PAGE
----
From left to right: Colleen O’Brien, Laura Clise, Sonia Dara

I recently had the opportunity to contribute to the Microsoft Women in Business & Technology Podcast series, and during my conversation with co-host Sonia Dara, shared a list of ten small businesses in Seattle that exemplify the ways in which local businesses are so much more than the products and services they offer.

The truth of the matter is that I love connecting with the people behind the small businesses that make our communities awesome, and I want to acknowledge that the idea of whittling down the approximately fifteen hundred businesses on our site to a list of ten is ridiculous. With that said, I hope that you will take the businesses I am highlighting below as a starting place for your own exploration and celebration of the independent businesses at the heart of the places where you live, work, and play.

1 – Eighth Generation – I love the tagline (Inspired Natives, “Not Native-Inspired“) Louie Gong created for his business because it gets to the heart of why ownership matters and encourages us to think about who benefits from the money we spend. I recently had the opportunity to chat with Louie when I stopped by his Pike Place Market store to purchase a gift for a friend. His business is the embodiment of cultural celebration, empowerment, and connection through art.
2 – Central District Ice Cream – I feel so fortunate to have developed a friendship with owners Kryse and Darren, and that we’ve had the opportunity to collaborate on a number of events that bring diverse people together. I have tremendous respect for the way that they use their business as a platform for lifting up PoC artists and business owners that goes beyond the deliciousness of their ice cream.
3 – Piroshki on 3rd – I first encountered Alyssa Anderson’s bakery before Intentionalist was formally launched. I was drawn into her business by a chalkboard sign outside that made it clear that she was committed to a culture of inclusion. I later learned that she had made the sign in response to an incident where a customer had made transphobic comments to one of her employees. I am thankful for business owners like Alyssa, who help ensure that our communities are places where everyone can feel a sense of belonging.
4 – Hood Famous Café and Bar – Chera and Geo bring people together to experience Filipino culture through food. But beyond the little purple cheesecake that started it all is a genuine passion to ensure that Filipino people and businesses are a vibrant and visible part of the Seattle community.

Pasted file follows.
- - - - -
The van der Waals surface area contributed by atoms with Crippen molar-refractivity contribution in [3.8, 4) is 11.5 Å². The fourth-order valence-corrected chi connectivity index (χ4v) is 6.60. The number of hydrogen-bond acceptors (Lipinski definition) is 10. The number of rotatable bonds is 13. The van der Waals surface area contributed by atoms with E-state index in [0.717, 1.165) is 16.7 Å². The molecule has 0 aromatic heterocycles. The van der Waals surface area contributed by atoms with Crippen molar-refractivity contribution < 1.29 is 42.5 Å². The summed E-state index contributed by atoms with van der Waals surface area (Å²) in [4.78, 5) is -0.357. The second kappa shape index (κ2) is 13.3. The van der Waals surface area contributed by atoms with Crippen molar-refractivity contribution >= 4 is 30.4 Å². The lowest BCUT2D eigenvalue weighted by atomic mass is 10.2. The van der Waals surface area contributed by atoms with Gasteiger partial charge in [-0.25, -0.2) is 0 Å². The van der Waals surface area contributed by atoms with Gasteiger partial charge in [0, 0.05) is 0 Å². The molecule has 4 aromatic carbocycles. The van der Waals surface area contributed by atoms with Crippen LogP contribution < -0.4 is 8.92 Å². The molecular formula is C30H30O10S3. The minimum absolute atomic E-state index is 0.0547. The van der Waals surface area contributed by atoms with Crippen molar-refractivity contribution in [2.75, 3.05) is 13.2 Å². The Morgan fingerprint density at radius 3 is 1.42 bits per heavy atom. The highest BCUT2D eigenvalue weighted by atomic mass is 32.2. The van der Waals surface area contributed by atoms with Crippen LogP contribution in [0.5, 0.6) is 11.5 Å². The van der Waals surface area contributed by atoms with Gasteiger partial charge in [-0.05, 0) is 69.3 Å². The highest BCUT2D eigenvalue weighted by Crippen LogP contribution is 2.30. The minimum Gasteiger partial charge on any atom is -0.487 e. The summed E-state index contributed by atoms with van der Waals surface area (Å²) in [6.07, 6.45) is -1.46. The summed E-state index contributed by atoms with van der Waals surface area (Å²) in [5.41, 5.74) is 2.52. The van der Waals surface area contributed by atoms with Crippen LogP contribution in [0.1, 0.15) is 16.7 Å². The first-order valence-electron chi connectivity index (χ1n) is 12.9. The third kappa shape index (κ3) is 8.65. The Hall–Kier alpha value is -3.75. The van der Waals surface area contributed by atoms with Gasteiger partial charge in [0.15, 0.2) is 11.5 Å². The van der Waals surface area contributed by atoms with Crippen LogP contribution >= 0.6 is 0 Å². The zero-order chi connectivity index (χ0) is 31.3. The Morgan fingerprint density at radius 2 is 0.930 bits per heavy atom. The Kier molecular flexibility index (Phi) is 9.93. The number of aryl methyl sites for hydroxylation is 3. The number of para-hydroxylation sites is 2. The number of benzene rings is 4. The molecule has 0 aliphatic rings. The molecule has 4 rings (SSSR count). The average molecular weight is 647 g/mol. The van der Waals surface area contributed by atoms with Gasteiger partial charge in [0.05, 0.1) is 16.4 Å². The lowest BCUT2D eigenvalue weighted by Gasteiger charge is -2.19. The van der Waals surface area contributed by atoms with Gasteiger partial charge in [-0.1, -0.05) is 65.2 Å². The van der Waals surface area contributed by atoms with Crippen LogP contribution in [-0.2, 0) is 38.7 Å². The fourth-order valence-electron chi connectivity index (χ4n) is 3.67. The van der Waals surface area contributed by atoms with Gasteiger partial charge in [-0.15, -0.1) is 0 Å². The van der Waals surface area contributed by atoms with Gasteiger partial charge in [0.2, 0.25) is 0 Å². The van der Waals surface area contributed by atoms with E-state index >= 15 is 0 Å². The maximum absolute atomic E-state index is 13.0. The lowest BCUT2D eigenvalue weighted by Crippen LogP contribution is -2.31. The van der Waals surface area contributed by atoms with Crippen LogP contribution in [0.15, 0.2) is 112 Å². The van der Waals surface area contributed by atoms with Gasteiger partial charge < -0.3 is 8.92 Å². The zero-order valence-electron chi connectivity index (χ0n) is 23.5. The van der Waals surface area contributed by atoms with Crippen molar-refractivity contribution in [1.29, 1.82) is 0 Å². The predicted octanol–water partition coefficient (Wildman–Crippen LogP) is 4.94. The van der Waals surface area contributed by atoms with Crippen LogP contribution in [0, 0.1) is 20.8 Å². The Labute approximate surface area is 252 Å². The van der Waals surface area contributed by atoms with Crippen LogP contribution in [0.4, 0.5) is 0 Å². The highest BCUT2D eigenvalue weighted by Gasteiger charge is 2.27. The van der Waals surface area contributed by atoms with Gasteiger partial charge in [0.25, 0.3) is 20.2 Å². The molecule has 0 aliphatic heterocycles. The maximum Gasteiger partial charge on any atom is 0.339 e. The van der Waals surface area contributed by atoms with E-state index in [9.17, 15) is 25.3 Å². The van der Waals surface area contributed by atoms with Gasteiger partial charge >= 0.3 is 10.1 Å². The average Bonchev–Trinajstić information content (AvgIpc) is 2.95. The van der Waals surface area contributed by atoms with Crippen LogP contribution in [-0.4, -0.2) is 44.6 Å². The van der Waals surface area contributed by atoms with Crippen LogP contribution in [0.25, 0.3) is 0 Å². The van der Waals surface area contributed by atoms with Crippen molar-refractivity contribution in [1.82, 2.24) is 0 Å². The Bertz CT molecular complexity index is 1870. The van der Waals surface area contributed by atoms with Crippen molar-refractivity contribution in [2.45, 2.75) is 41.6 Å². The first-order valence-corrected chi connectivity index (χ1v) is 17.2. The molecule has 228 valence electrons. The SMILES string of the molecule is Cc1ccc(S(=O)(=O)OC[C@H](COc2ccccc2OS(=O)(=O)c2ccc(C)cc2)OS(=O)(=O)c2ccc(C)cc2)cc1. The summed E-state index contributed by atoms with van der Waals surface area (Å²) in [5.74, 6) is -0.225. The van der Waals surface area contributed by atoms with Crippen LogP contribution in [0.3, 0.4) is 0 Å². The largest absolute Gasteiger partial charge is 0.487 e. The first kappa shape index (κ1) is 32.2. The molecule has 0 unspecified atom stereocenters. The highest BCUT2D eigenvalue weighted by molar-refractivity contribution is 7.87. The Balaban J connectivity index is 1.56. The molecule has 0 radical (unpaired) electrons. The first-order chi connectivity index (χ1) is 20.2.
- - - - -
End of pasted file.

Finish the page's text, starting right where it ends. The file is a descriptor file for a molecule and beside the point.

5 – Café Turko – Beyond her talent in the kitchen, Süreyya Gökeri is a community leader. She speaks her mind, and she shows up powerfully to help bridge cultural differences and contribute to a more compassionate world. That said, her food is absolutely amazing, and the eggplant moussaka in particular has become the dish I seek when I need a comforting bite.
6 – The Station – I was intimidated and inspired the first time I met Luis and Leona, because in many ways their impact on the Beacon Hill community reflects how I hoped Intentionalist might eventually make a difference. I am so grateful to have gotten to know them in the months since, and have only deepened my appreciation for their example of using their coffee shop to unapologetically stand for a more equitable Seattle.
7 – City Sweats – I can still remember the first time I met Dee Alams – her warmth, and her passion to bring needed healing to all who seek it. In addition to being an incredibly savvy business owner, Dee is a wonderful reminder of the power of generous care and compassion.
8 – SugarPill – I first encountered Karyn Schwartz via the Business Impact Northwest Impact Pitch competition. I was immediately struck by her commitment to personal connection and her ever widening community. Her holistic understanding of how we can begin to address the variety of ailments within and beyond ourselves is a gift.
9 – Marjorie – Donna Moodie’s restaurant is a magical place that reflects her talent for bringing people together through delicious food and warm hospitality. Beyond her business, she is a sage voice informing conversations about how we can seed and cultivate a more inclusive, equitable Seattle.
10 – Arcaro Boxing Gym – Tricia Arcarco is the real deal. She cares deeply about her community and walks the walk – with quiet strength and a humility that draws people in. Her care and compassion show up vividly in the way that she runs her business, not only in terms of the inclusive culture she has created, but also through the myriad of ways she shows up for people and issues that matter.

“I am the commitment to human connection that bridges differences and builds community toward a world in which we recognize our shared humanity, feel a sense of belonging, and invest in each other’s possibilities.”

To learn more about Intentionalist please visit our websitesuggest your favorite small businesses, and be sure that you’re following us on social media (InstagramFacebookTwitter). Thanks for all you do to #BeIntentional and #SpendLikeItMatters!

Intentionalist is your local guide to small businesses and the diverse people behind them. We believe that where you spend your money matters, and we’re sure glad you do too! Whether you identify as a localist, activist, or just a good neighbor, we make it easy for you to connect with, learn about, and support small businesses in your community through everyday decisions about where you eat, drink, and shop.

1 response to “Laura’s In-TEN-tionalist guide to small businesses in Seattle”

  1. Thank you for including our shop Ideal in your Intentionalist guide. We are humbled and appreciative. What a cool site to discover and now have joined to receive your news and updates.

    We love our community and celebrate the localist spirit!

    Kathleen Iwersen
    Bellingham, WA

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